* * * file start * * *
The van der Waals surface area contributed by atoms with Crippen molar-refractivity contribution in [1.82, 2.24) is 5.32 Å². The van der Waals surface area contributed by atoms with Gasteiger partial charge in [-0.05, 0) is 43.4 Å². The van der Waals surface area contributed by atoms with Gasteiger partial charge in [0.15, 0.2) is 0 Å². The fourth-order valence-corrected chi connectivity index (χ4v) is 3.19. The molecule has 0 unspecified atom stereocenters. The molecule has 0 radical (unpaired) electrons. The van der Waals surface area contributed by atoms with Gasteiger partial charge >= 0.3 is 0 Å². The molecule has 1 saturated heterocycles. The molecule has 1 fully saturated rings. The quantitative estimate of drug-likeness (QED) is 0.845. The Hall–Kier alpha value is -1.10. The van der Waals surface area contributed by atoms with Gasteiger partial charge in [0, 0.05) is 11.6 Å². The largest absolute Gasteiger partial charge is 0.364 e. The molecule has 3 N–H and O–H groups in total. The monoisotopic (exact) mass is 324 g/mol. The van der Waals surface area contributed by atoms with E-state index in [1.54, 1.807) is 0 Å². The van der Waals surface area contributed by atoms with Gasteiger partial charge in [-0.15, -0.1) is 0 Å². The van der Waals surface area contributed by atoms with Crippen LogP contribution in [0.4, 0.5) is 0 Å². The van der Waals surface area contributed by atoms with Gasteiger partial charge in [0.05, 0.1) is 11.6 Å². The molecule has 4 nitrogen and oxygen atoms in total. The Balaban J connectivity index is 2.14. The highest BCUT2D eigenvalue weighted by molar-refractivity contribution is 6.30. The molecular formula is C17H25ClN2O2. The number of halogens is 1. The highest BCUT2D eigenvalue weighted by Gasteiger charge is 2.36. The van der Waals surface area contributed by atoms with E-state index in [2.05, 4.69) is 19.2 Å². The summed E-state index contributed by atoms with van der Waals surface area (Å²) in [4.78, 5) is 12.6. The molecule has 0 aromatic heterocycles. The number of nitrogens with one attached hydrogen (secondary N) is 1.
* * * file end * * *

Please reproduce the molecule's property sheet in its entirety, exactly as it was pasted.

The van der Waals surface area contributed by atoms with Crippen molar-refractivity contribution in [1.82, 2.24) is 5.32 Å². The van der Waals surface area contributed by atoms with Gasteiger partial charge in [-0.05, 0) is 43.4 Å². The van der Waals surface area contributed by atoms with Gasteiger partial charge in [0.15, 0.2) is 0 Å². The fourth-order valence-corrected chi connectivity index (χ4v) is 3.19. The molecule has 0 unspecified atom stereocenters. The molecule has 0 radical (unpaired) electrons. The van der Waals surface area contributed by atoms with Gasteiger partial charge >= 0.3 is 0 Å². The molecule has 1 saturated heterocycles. The molecule has 1 fully saturated rings. The quantitative estimate of drug-likeness (QED) is 0.845. The Hall–Kier alpha value is -1.10. The van der Waals surface area contributed by atoms with Gasteiger partial charge in [0, 0.05) is 11.6 Å². The largest absolute Gasteiger partial charge is 0.364 e. The molecule has 3 N–H and O–H groups in total. The monoisotopic (exact) mass is 324 g/mol. The van der Waals surface area contributed by atoms with E-state index in [1.54, 1.807) is 0 Å². The van der Waals surface area contributed by atoms with Gasteiger partial charge in [-0.15, -0.1) is 0 Å². The van der Waals surface area contributed by atoms with Crippen LogP contribution in [0.4, 0.5) is 0 Å². The van der Waals surface area contributed by atoms with Gasteiger partial charge in [0.05, 0.1) is 11.6 Å². The molecule has 4 nitrogen and oxygen atoms in total. The Balaban J connectivity index is 2.14. The highest BCUT2D eigenvalue weighted by molar-refractivity contribution is 6.30. The molecular formula is C17H25ClN2O2. The number of halogens is 1. The highest BCUT2D eigenvalue weighted by Gasteiger charge is 2.36. The van der Waals surface area contributed by atoms with E-state index in [2.05, 4.69) is 19.2 Å². The summed E-state index contributed by atoms with van der Waals surface area (Å²) in [4.78, 5) is 12.6. The molecule has 0 aromatic heterocycles. The number of nitrogens with one attached hydrogen (secondary N) is 1.